We’ve all been there – that dreaded middle of the night page/call from the ER. Three simple words that send us spinning: “Rule out TEN.” Have no fear though, because the skin sloughing savoir is here. Inpatient dermatology service director Dr. Helena Pasieka joined JDD podcast host Dr. Adam Friedman to discuss her recent research that elucidates opportunities to prevent offending agent re-exposure (aka first time shame on you, second time shame on us) in patients with a history of SJS/TEN. Simple steps can be taken to improve communication and prevention. Even more importantly, Dr. Pasieka walks us through her tried and true approach to that r/o call, key findings to guide your decision making, and what to when.
Dr. Aaron Fong, PGY-3 dermatology resident at George Washington University School of Medicine and Health Sciences, shares key takeaways from Dr. Pasieka’s podcast “Don’t Go Zero to TEN: Identifying Gaps that Lead to Drug Re-exposure in Toxic Epidermal Necrolysis” and her JDD article titled “Recommendations for Prevention of Drug Re-Exposure in Toxic Epidermal Necrolysis”.
Dr. Pasieka was inspired to write this case series as she sees many SJS/TEN patients at her metropolitan referral center, and she works closely with the burn intensive care unit there. She noticed that several patients with suspected SJS/TEN was due to drug re-exposure, so she wanted to investigate further.
She identified several different reasons why re-exposure can occur. Factors that contribute to this phenomenon include polypharmacy, multiple prescribers, advanced age, medical illiteracy, retention of discontinued medications, and self-prescribing.
Dr. Pasieka emphasized the importance of drug calendar or timeline to help identify the offending agent.
She notes that physicians should properly counsel their patients on the importance of avoiding offending medications and the consequences of re-exposure. Patients should know that medications causing SJS/TEN should never be rechallenged, or they may risk a life-threatening reaction.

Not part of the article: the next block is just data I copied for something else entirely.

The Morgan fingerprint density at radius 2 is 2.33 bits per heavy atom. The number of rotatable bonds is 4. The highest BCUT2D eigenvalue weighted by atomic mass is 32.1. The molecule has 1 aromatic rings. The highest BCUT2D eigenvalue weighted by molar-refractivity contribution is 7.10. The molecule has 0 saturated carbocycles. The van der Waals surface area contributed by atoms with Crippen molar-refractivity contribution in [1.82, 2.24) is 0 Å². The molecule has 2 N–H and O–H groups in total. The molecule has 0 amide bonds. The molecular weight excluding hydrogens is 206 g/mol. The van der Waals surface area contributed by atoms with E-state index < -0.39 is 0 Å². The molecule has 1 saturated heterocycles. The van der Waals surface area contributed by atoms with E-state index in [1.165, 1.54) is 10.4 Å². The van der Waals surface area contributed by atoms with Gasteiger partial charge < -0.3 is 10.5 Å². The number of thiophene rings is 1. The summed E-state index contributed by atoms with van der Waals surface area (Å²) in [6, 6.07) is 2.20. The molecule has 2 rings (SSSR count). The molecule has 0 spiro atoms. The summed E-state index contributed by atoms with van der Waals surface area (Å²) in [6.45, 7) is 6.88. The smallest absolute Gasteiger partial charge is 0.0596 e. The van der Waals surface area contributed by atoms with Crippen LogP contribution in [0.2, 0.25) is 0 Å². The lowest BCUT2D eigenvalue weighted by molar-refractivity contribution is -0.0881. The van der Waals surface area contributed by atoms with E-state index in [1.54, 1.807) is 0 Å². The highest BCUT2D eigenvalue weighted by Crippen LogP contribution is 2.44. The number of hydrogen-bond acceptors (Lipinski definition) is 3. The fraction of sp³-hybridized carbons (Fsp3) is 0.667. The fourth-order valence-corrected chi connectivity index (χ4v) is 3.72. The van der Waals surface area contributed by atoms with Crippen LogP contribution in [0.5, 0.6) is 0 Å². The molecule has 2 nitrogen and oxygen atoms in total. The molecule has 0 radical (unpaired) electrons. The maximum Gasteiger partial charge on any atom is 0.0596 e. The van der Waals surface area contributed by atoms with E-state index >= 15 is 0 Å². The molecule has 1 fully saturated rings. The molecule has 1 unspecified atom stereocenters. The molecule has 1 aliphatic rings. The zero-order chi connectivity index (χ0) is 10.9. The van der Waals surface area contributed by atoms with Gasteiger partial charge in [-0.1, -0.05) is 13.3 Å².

Dr. Pasieka suggests taking a more active role as a consultant in these cases of life-threatening drug reactions. Specifically, she advises other dermatologists to manually add medications to the allergy list instead of just providing recommendations and relying on the primary team to add them.
When entering an allergy to a patient’s chart, Dr. Pasieka recommends referencing the original dermatology consult note so it can be referred to in the future.
One key point Dr. Pasieka brought up was to keep checking and rechecking the drug history timeline. A patient’s story can often change, and sometimes they remember important details later. Family members can also a good resource to elucidate the drug history. One last pearl is to have a family member look through the patient’s home for all available medications. Persistence is often key to obtain a complete drug history.
Patients from outside the United States were overrepresented in this cohort. Clinicians should take care to discuss drugs with their generic names, as foreign brand names can be different.
Advice on How to Handle a Consult to Rule Out SJS/TEN
The classic timeline for SJS/TEN should be used to aid in the diagnosis. 10-14 days after initial exposure to the offending agent is most common for SJS/TEN, but it can be a minimum of 4 days.
For re-exposure to a medication, SJS/TEN can present within a few hours afterwards.
Patients with SJS/TEN feel very sick. They will often have flu-like symptoms, myalgias, sore throat, nausea, or poor appetite.
Dr. Pasieka states that acetaminophen is likely overrepresented as a potential etiology of SJS/TEN. The typical story is that patients start experiencing systemic symptoms due to SJS/TEN, take acetaminophen, and then develop a rash as their symptoms continue to progress. The timeline of the onset of symptoms is especially important in these cases to tease out whether acetaminophen was truly a culprit or taken after the systemic process had already begun.
In >90% of cases of SJS/ TEN, there are at least two sites of mucosal involvement. This is very important to help triage whether the consult is emergent or can wait to be seen. Mucosal sites include conjunctival, intraoral, perianal, urethral, and vulvovaginal.
One way to test if intraoral mucosa is involved is to ask the patient if they would eat something right now.
Examine all mucosal sites. Patients often do not disclose genital involvement.
Cutaneous involvement of SJS/TEN can be polymorphic, so it is hard to pin down the diagnosis based on morphology.
If the patient is complaining of skin burning or pain, we should have a higher suspicion for SJS/TEN. Pruritus is not as common and is more likely a feature of a morbilliform drug eruption.
Nikolsky sign can be helpful in determining the amount of skin involved and how much normal skin is left that can be saved.